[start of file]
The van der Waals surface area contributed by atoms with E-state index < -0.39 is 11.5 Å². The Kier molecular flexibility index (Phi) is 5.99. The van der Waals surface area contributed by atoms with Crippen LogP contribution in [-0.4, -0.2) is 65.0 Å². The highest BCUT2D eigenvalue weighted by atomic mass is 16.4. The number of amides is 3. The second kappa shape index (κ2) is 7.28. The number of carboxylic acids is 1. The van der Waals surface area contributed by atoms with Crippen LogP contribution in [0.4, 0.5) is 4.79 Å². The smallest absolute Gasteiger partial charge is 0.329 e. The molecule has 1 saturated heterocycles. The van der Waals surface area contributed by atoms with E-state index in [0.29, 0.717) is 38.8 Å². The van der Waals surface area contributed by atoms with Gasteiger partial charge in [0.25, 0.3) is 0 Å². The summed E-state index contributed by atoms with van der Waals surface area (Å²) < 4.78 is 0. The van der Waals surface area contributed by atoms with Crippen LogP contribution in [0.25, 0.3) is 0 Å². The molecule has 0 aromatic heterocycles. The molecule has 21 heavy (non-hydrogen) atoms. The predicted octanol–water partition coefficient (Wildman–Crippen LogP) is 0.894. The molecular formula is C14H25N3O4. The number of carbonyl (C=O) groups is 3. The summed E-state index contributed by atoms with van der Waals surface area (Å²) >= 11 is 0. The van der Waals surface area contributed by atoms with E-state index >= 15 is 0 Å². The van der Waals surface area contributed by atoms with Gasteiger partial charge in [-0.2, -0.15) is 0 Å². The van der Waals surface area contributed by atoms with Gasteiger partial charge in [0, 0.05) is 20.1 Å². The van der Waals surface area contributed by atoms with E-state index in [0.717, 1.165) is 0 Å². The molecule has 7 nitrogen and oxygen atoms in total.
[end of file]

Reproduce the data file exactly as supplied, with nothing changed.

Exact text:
The van der Waals surface area contributed by atoms with E-state index < -0.39 is 11.5 Å². The Kier molecular flexibility index (Phi) is 5.99. The van der Waals surface area contributed by atoms with Crippen LogP contribution in [-0.4, -0.2) is 65.0 Å². The highest BCUT2D eigenvalue weighted by atomic mass is 16.4. The number of amides is 3. The second kappa shape index (κ2) is 7.28. The number of carboxylic acids is 1. The van der Waals surface area contributed by atoms with Crippen LogP contribution in [0.4, 0.5) is 4.79 Å². The smallest absolute Gasteiger partial charge is 0.329 e. The molecule has 1 saturated heterocycles. The van der Waals surface area contributed by atoms with E-state index in [0.29, 0.717) is 38.8 Å². The van der Waals surface area contributed by atoms with Gasteiger partial charge in [0.25, 0.3) is 0 Å². The summed E-state index contributed by atoms with van der Waals surface area (Å²) < 4.78 is 0. The van der Waals surface area contributed by atoms with Crippen LogP contribution in [0.25, 0.3) is 0 Å². The molecule has 0 aromatic heterocycles. The molecule has 21 heavy (non-hydrogen) atoms. The predicted octanol–water partition coefficient (Wildman–Crippen LogP) is 0.894. The molecular formula is C14H25N3O4. The number of carbonyl (C=O) groups is 3. The summed E-state index contributed by atoms with van der Waals surface area (Å²) >= 11 is 0. The van der Waals surface area contributed by atoms with E-state index >= 15 is 0 Å². The van der Waals surface area contributed by atoms with Gasteiger partial charge in [-0.2, -0.15) is 0 Å². The van der Waals surface area contributed by atoms with Gasteiger partial charge in [0, 0.05) is 20.1 Å². The van der Waals surface area contributed by atoms with E-state index in [0.717, 1.165) is 0 Å². The molecule has 7 nitrogen and oxygen atoms in total.